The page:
Student weather enthusiasts chasing Isaac on Gulf Coast

Adrienne Burch

By Adrienne Burch

Staff Reporter

Four members of The University of Alabama Meteorological Society traveled from Tuscaloosa to the Gulf Coast Tuesday afternoon to storm-chase Hurricane Isaac.

UAMS is a group of weather enthusiasts that serves West Alabama and surrounding areas with up-to-date weather information, said Chris Amalfitano, vice president of UAMS and junior majoring in Public Relations.

Brantley French, a senior majoring in history and storm chasing director of UAMS, left Tuscaloosa around 10 a.m. Tuesday and headed to New Orleans to begin shooting video of the storm.

French was joined Tuesday night by the rest of his UAMS team in Waveland, Miss.

“On South Beach Boulevard in Waveland, Miss. the water was up to our knees,” French said. “There was no beach left and no road left.”

The team live-streamed Isaac from Waveland Tuesday night until they encountered an emergency situation where all of their vehicles were stuck due to flooding in the area.

“We were lucky we got out before the tide came in and got us,” French said, “We could have lost our lives or possibly all of our equipment.”

The team turned in around 1 a.m. and woke up around 6 a.m. on Wednesday to head back toward New Orleans. French said the team was able to get right down on Canal Street in the French Quarter to check out the flooding.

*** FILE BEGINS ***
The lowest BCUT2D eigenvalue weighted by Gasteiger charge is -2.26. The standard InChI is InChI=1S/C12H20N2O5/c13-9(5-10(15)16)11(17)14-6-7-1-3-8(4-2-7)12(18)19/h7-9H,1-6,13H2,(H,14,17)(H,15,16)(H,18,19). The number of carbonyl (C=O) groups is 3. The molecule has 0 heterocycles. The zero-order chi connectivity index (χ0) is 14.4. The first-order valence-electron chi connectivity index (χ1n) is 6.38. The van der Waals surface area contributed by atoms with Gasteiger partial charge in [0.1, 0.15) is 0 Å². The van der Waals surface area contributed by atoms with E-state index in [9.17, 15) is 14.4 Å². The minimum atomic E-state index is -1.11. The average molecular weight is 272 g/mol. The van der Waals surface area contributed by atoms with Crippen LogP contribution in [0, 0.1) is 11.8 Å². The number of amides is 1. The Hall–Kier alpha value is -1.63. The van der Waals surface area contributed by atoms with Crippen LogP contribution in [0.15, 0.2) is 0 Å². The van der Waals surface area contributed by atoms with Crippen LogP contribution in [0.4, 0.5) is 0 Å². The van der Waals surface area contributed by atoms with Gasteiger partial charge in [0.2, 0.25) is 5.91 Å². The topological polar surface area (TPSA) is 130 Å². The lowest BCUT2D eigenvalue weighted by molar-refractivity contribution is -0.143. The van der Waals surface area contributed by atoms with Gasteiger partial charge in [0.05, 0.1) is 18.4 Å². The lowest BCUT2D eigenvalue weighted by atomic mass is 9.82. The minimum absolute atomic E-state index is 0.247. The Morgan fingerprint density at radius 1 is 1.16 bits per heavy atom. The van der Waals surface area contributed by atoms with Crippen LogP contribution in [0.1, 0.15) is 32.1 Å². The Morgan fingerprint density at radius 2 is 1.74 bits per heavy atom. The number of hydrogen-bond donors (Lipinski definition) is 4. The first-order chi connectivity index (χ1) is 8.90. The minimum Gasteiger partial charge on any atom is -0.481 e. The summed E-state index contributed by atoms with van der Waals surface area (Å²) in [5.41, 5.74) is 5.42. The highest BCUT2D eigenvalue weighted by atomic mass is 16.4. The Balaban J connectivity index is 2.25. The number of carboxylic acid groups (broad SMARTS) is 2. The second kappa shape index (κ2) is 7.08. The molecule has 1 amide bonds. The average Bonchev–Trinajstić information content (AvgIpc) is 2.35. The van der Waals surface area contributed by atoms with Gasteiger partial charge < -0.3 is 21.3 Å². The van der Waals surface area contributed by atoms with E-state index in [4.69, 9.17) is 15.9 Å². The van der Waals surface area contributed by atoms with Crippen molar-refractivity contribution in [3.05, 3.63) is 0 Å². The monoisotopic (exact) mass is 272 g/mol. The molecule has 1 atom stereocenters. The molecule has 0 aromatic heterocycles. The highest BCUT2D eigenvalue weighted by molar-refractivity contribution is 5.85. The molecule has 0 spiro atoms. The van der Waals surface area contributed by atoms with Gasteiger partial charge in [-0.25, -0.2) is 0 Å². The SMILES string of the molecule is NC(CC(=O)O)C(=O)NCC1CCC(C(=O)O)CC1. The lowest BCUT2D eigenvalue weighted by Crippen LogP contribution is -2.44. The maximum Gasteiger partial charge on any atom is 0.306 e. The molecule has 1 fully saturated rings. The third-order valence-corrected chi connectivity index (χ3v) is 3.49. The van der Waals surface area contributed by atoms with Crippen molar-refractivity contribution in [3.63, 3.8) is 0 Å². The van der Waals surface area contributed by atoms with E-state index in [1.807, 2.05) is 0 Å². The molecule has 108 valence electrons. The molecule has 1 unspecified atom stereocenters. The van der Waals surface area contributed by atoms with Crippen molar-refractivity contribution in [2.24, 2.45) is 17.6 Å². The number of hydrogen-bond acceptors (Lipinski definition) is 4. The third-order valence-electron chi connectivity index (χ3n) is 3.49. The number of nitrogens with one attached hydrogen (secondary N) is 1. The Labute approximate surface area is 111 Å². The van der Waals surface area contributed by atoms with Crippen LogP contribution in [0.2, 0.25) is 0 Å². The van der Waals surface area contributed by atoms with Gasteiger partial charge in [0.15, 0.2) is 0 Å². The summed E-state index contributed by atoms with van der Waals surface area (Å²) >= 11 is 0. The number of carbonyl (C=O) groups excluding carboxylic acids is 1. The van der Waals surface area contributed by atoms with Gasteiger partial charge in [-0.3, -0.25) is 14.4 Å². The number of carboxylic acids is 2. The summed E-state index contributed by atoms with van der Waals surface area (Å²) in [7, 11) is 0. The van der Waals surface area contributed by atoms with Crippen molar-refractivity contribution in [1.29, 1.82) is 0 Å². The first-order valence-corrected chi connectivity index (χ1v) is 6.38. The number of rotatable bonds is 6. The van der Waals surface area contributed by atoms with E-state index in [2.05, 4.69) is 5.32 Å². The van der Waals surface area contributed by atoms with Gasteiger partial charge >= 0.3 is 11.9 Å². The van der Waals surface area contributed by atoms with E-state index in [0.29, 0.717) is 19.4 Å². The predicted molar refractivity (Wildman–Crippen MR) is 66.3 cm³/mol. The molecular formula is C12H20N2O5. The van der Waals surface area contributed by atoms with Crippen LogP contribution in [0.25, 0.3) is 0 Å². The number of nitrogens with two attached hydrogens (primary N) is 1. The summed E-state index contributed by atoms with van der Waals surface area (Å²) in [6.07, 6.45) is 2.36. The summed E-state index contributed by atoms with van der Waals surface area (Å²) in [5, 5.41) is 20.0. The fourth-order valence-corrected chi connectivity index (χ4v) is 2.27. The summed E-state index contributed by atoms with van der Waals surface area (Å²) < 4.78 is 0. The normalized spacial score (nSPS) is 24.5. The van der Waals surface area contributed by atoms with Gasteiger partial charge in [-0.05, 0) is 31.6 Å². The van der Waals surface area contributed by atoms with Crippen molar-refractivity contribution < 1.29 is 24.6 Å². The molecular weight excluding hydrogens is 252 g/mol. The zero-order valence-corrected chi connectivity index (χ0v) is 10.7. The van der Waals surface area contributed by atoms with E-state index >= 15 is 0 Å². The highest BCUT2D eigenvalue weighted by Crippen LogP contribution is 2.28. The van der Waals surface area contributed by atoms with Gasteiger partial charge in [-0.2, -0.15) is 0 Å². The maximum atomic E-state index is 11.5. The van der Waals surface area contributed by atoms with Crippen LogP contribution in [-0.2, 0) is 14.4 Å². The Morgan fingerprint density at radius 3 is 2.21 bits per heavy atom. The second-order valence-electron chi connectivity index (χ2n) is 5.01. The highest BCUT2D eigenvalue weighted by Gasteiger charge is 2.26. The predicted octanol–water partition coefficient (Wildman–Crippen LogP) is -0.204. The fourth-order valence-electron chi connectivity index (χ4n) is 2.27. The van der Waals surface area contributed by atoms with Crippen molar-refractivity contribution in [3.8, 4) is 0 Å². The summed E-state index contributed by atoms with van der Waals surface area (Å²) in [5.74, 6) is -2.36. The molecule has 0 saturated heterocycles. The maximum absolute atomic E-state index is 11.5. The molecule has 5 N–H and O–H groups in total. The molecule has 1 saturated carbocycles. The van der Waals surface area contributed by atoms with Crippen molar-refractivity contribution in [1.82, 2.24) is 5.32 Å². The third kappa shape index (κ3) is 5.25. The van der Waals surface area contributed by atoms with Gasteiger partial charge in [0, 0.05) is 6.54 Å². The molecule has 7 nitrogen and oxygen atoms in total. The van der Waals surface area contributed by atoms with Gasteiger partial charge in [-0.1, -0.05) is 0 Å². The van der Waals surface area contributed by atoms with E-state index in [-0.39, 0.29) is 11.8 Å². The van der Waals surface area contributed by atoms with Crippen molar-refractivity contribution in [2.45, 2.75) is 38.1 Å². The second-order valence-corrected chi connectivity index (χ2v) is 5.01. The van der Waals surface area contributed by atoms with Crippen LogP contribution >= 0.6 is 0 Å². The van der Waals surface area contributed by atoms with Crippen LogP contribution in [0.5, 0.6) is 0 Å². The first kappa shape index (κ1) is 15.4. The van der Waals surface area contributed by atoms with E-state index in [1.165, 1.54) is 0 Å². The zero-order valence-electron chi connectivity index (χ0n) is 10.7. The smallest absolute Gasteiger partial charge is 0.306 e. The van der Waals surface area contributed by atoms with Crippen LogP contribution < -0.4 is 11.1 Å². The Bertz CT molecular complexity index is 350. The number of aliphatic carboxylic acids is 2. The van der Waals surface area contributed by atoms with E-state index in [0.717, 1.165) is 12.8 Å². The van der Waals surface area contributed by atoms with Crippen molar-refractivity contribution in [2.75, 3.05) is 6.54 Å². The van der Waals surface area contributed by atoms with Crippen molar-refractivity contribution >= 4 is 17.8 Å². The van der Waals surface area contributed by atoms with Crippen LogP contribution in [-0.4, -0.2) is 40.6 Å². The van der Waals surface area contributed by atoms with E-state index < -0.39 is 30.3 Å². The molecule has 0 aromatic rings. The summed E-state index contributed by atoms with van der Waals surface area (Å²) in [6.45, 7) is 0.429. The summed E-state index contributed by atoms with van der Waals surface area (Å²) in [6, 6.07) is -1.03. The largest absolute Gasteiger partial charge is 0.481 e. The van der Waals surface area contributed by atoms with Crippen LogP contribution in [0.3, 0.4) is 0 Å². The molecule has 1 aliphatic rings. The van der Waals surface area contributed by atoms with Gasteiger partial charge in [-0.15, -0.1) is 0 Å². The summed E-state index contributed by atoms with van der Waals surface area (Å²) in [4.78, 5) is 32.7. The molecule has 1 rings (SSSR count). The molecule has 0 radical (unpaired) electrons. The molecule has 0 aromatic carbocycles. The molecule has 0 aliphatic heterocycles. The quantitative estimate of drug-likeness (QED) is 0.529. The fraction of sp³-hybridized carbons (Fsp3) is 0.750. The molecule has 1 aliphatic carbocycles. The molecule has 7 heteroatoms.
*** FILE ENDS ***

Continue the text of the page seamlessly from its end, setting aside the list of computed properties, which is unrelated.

“In certain areas the power was out,” said French, “and we were recording wind gusts of up to 75 miles per hour. The wind would turn over large metal objects right in front of us.”

The team then traveled east to chase after a tornado threat but was forced to return because of severe flooding. They were unable to get within two miles of the coast.

Patrick Reilly, a senior majoring in criminal justice and founder and president of UAMS, said one of the most notable lessons he has learned in this chase is to be better prepared with gasoline.

“We have had a lot of trouble finding open gas stations,” Reilly said.

They have run across several highways that were completely inundated with water, he said. They need to be familiar with the area they are storm chasing so that when they face situations like this they can react better and know where to go next.

UAMS started storm chasing in the spring of 2011 with the April 27, 2011 tornado in Tuscaloosa. Their footage of the Tuscaloosa tornado has been sold and used by the Discovery Channel.

However, French said the Isaac storm chase has been much different from their previous tornado chases over the past year.

“Hurricanes are non-stop going at 85 miles per hour all the time,” French said, “It has kept us on our toes.”

UAMS can be found on Twitter @UA_Weather and on their website www.uamswx.com. They are also hosting a live feed of Hurricane Isaac at www.uamswx.com/live-chase-feed.html